A look into central Chile reveals a destination packed with art, culture, history and a deliciously diverse food scene
By KATIE MCELVEEN
The first time I visited Santiago, Chile I thought I had tasted it all. I’d sipped pisco sours as the sun bounced of the Andes; reached for a third alfajor, the addictive dulce de leche-filled sandwich cookies found all over the country, and enjoyed soup made from congrito, or baby eels. And that was just the first day. As the week continued, I downed more than my share of Chilean wine, sampled rosy-pink razor clams baked under a salty Parmesan dome, and finally understood the fuss about Chilean Sea Bass.
Halfway through this second trip, I realized I had missed something: ice cream. As I walked through the park-strewn city, it seemed like everyone was selling ice cream, from the local McDonald’s, where swirls of dulce de leche soft-serve are served from a walk-up counter, to tiny hole-in-the-walls where you can grab a helado de paleta, which looks like a popsicle but is made from ice cream. Then there’s Emporio la Rosa, a local landmark known for transforming beloved Chilean sweets into ice cream flavors. Traditionalists adore miel de ulmo a platano, a frozen banana doused with rich Patagonian Ulmo honey, a childhood treat in Chile. In manjar blanco chocolate, a ribbon of Chilean dulce de leche winds through a base of white chocolate ice cream. The shop’s namesake flavor, rose, is deeply scented and lightly flavored.
Chileans take their savory foods seriously as well. Local ingredients come together in new ways at the Latin Grill, which is located within the Santiago Marriott hotel—my pisco sour came flavored with more of that rich Ulmo honey; instead of being served in a stew, octopus, a Chilean staple, was simply grilled and dappled with avocado cream. There were new tastes, too, like spider crab, queen scallops, abalone and a smoked fish soup brightened with citrus and fresh herbs. The chef’s menu, which changes every three months, also featured pairing with Chilean wines, many of which are not available in the US. Additional creative pairings awaited at Karai by Mitsuharu, which combines Japanese and Peruvian dishes in a gorgeous modern space within the W Hotel. Here, tiny silverfish formed rays around a sun made from bright sauce; ceviche was updated with large chunks of fish in a souplike sauce dotted with citrus and topped with greens. Sushi is a specialty of the chef, both traditional and a version for carnivores made from foie gras and caramelized tableside with a torch.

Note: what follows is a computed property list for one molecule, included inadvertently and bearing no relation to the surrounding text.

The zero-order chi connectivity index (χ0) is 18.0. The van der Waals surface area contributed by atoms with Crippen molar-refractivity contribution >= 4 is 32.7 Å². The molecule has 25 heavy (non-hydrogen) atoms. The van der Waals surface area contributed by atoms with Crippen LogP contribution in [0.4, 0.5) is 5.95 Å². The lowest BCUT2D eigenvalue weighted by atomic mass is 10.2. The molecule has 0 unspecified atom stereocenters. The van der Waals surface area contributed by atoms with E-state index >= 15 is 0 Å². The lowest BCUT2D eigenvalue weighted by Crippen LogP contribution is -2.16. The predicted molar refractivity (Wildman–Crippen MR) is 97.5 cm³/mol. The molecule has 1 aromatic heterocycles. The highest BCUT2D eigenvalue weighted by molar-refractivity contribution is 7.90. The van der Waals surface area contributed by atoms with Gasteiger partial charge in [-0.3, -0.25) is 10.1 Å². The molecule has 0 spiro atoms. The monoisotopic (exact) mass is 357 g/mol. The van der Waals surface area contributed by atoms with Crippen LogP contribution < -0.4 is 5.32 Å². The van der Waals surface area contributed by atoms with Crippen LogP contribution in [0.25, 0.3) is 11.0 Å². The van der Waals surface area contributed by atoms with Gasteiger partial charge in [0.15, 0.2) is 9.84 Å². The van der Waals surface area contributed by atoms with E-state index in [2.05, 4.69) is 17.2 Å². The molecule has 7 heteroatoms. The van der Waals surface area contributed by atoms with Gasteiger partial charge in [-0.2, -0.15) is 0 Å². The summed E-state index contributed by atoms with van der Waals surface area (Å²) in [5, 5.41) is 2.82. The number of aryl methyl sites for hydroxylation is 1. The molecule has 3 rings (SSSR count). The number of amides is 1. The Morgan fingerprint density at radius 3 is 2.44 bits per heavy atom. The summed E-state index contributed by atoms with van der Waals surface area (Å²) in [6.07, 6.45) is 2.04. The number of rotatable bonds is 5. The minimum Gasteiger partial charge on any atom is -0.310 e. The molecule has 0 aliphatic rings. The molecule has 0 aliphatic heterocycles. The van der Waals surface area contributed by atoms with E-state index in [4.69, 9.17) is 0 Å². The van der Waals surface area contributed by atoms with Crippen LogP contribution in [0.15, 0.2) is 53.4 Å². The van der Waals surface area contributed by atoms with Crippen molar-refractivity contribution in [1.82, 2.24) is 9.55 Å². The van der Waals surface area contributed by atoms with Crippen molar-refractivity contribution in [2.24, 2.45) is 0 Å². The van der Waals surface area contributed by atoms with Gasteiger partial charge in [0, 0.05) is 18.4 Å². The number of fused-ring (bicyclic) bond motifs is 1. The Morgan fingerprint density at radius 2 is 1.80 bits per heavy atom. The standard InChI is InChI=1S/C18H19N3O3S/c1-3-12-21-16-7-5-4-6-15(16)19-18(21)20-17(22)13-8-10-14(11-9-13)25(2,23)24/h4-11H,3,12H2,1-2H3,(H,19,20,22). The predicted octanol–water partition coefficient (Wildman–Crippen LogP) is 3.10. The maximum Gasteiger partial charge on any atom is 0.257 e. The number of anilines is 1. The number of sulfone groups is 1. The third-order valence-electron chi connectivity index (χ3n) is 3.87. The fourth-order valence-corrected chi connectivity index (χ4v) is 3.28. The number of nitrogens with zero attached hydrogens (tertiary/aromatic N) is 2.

Not all of Santiago’s restaurants are fancy: Galindo has been serving traditional meat empanadas de pino; fried hake and conger eel, and other Chilean comfort foods on a street corner in the artsy Bellavista neighborhood since 1968.
Santiago is actually a city of neighborhoods. Beyond Bellavista, where you can not only take in colorful street art and lively nightlife, but hop on a cable car to catch an amazing view of the city and its five mountain ranges, there’s elegant Lastarria with its leafy squares, outdoor cafes and access to Santa Lucia Hill, a stunning park that tells the history of Chile. The old city center is home to the Plaza de Armas, which is rimmed with museums (including the notable Museum of Pre-Columbian Art), Neo-Classic government buildings, and The Church of San Francisco, which was constructed in the 1580’s from bricks held together with a mixture of egg whites, limestone and sand. Santiago’s newest district is “Sanhattan,” a luxury high-rise district west of town comprising the neighborhoods of Las Condes and Vitacura. It’s here that you’ll find the city’s most exclusive shopping and high-end restaurants.
Santiago is also less than two hours from the coast, where a mix of resort towns and funky villages look out over the Pacific. Vina del Mar’s beaches are beautiful, perfect curves of golden sand fronting dramatic rock formations and those glorious sunsets. The city is often called the Garden City, and it’s easy to see why: flowers tumble from baskets placed atop streetlights, down hillside embankments and across beautifully planted beds. There’s even the Flower Clock, a massive working watch face made entirely from flowers.